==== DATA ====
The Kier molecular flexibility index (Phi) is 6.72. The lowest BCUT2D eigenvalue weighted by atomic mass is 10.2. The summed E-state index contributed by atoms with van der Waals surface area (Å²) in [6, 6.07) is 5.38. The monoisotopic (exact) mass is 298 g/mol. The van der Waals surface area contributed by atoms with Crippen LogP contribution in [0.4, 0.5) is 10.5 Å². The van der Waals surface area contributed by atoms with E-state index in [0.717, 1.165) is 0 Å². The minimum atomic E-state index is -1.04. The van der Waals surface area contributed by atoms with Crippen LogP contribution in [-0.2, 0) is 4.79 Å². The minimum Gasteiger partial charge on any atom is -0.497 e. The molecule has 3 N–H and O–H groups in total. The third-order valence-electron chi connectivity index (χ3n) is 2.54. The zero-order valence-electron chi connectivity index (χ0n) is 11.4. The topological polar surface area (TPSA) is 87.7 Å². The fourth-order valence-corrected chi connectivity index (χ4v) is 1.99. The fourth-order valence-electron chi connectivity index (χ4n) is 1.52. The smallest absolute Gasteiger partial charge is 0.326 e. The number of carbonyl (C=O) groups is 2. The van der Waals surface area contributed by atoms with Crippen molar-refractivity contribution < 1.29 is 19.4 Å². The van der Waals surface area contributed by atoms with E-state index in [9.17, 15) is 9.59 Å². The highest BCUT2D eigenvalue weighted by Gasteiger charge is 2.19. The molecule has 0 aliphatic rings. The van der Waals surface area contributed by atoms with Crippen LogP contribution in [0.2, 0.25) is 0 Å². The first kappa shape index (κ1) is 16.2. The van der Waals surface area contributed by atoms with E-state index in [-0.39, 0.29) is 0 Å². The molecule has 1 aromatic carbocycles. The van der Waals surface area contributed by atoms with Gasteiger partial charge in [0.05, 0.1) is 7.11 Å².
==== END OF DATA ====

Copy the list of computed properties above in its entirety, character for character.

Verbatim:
The Kier molecular flexibility index (Phi) is 6.72. The lowest BCUT2D eigenvalue weighted by atomic mass is 10.2. The summed E-state index contributed by atoms with van der Waals surface area (Å²) in [6, 6.07) is 5.38. The monoisotopic (exact) mass is 298 g/mol. The van der Waals surface area contributed by atoms with Crippen LogP contribution in [0.4, 0.5) is 10.5 Å². The van der Waals surface area contributed by atoms with E-state index in [0.717, 1.165) is 0 Å². The minimum atomic E-state index is -1.04. The van der Waals surface area contributed by atoms with Crippen LogP contribution in [-0.2, 0) is 4.79 Å². The minimum Gasteiger partial charge on any atom is -0.497 e. The molecule has 3 N–H and O–H groups in total. The third-order valence-electron chi connectivity index (χ3n) is 2.54. The zero-order valence-electron chi connectivity index (χ0n) is 11.4. The topological polar surface area (TPSA) is 87.7 Å². The fourth-order valence-corrected chi connectivity index (χ4v) is 1.99. The fourth-order valence-electron chi connectivity index (χ4n) is 1.52. The smallest absolute Gasteiger partial charge is 0.326 e. The number of carbonyl (C=O) groups is 2. The van der Waals surface area contributed by atoms with Crippen molar-refractivity contribution < 1.29 is 19.4 Å². The van der Waals surface area contributed by atoms with E-state index in [9.17, 15) is 9.59 Å². The highest BCUT2D eigenvalue weighted by Gasteiger charge is 2.19. The molecule has 0 aliphatic rings. The van der Waals surface area contributed by atoms with Crippen LogP contribution in [0.2, 0.25) is 0 Å². The first kappa shape index (κ1) is 16.2. The van der Waals surface area contributed by atoms with E-state index in [-0.39, 0.29) is 0 Å². The molecule has 1 aromatic carbocycles. The van der Waals surface area contributed by atoms with Gasteiger partial charge in [0.05, 0.1) is 7.11 Å².